7. Know the power of your nose
Our sense of smell has a powerful connection with our brain, especially as the olfactory, or smelling part of our brain, is in the limbic system – the primary area of the brain that deals with stress. Perhaps you can remember a time you smelled something yummy and immediately started to salivate. Now, take a whiff of lavender oil, and your body will begin to relax. 

6. Do absolutely nothing
When is the last time you can recall intentionally doing absolutely nothing? Our brains are constantly on alert with our over-activated stress response constantly asked to multi-task in our increasingly connected world.
Take five minutes, go find a dark, quiet space with no electronics in the room, and lay down for those five minutes. Allow things to enter your mind but quickly leave as you lie in one position, as still as you possibly can, for five minutes.

5. Sleep – get it!
When we are busy or stressed, sleep is one of the first things that suffers. This is the start of a vicious cycle, as we become sleep deprived and therefore less patient and more agitated, therefore often increasingly stressed. So, turn off your electronics, try some deep breathing techniques or listening to calming music, and be sure to get your sleep each night. You will find that the next day you will have more energy and be more productive when tackling all those to-do lists and even more happy while doing them. 

4. Break the cycle
In order to fight the fictitious battle or flight from the imaginary enemy our body has created because of stress, we need energy. This results in our body craving fatty and sugary foods that provide us with lots of calories (which is a measure of energy) that is quickly converted and ready for use. When we consume these foods, it only further places our body into a vicious cycle of further stress from the flood of energy to our system, and the further stress from our emotions often being upset that we likely made a poor eating choice. One of the best things you can do is recognize stress eating and the signals. If you are suddenly hungry and feeling the need to satisfy that hunger immediately with comfort foods, you are likely stress eating. Choose to take a few minutes and try a stress relieving activity. Or, overcome the physiological messages telling you to have those brownies and choose a good nutritious option such as a piece of fruit or some veggies.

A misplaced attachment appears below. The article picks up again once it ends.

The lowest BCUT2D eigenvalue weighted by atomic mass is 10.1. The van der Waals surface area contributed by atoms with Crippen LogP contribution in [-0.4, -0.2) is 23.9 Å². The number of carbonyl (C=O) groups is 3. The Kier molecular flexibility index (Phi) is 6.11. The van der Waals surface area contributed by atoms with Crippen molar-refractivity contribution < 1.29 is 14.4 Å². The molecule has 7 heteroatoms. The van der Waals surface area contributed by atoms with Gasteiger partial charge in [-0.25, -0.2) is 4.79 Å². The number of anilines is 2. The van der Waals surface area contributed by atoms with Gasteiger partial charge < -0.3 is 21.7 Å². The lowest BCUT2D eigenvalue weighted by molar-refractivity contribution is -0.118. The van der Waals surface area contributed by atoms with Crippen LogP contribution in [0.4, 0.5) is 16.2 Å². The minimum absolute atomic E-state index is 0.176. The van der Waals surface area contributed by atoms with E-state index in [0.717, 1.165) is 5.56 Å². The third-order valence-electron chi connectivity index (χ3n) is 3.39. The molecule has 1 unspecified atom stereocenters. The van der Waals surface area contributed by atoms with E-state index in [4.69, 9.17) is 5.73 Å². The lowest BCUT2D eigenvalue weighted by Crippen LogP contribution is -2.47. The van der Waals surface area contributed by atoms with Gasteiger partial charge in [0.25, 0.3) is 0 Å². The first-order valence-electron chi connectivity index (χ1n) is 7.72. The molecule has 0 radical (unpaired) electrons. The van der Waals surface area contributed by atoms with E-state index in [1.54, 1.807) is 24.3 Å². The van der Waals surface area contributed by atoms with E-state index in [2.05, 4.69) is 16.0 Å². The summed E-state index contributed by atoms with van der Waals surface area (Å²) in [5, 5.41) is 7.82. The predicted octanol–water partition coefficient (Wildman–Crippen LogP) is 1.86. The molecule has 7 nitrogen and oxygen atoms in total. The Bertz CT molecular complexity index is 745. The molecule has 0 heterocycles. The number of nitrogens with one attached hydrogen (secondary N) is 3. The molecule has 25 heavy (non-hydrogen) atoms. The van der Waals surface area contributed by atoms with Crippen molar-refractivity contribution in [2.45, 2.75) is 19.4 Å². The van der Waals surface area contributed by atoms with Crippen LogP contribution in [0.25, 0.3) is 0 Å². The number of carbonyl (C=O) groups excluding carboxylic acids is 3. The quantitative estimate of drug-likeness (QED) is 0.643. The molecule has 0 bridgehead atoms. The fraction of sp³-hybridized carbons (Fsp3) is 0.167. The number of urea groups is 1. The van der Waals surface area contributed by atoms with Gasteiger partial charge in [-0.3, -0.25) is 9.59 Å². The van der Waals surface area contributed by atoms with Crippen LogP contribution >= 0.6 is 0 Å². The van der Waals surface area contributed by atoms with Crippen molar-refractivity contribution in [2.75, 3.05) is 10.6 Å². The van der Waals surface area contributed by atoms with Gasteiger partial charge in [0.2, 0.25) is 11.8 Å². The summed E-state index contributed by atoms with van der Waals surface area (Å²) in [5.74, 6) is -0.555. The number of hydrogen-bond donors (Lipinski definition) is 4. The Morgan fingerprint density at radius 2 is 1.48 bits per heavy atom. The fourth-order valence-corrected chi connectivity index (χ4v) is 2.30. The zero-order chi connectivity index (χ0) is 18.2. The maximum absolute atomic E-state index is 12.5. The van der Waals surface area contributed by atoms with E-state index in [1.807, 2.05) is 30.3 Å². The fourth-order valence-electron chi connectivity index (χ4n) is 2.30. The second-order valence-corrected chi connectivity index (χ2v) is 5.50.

3. Soak up the sun and some fresh air.
During the winter we often spend even more of our days inside, away from the rays of the sun which can have a powerful effect on our stress levels. Walk outside and into the sunlight. Take in several deep breaths of fresh air. Look around and appreciate the beauty of nature. With every breath, inhale the clean, calming air and exhale out your stresses.

2. Laugh.
When is the last time you had a fit of absolutely uncontrollable laughter? We are talking about knee slapping, abs sore the next day, doubled over laughter. Now, think back about how you felt after. Laughter is one of the best forms of stress relief with both short-term and long-term, real physiological benefits. A good bout of laughter will flood your brain with endorphins, stimulate circulation in your body, and relieve stress. This results in improved mood, a stronger immune system, and overall higher sense of happiness. So, try it right now… simply laugh. Laugh so hard that you can’t stop. And then keep going. 

1. Move your body.
Exercise is proven to have positive benefits on your physical and emotional self, and can be one of the best weapons against stress. You don’t need lots of equipment or even a gym membership, all you need is your own body. Try Rob’s Stress Busting Workout Routine which includes just six exercises for ten seconds each, repeated five times.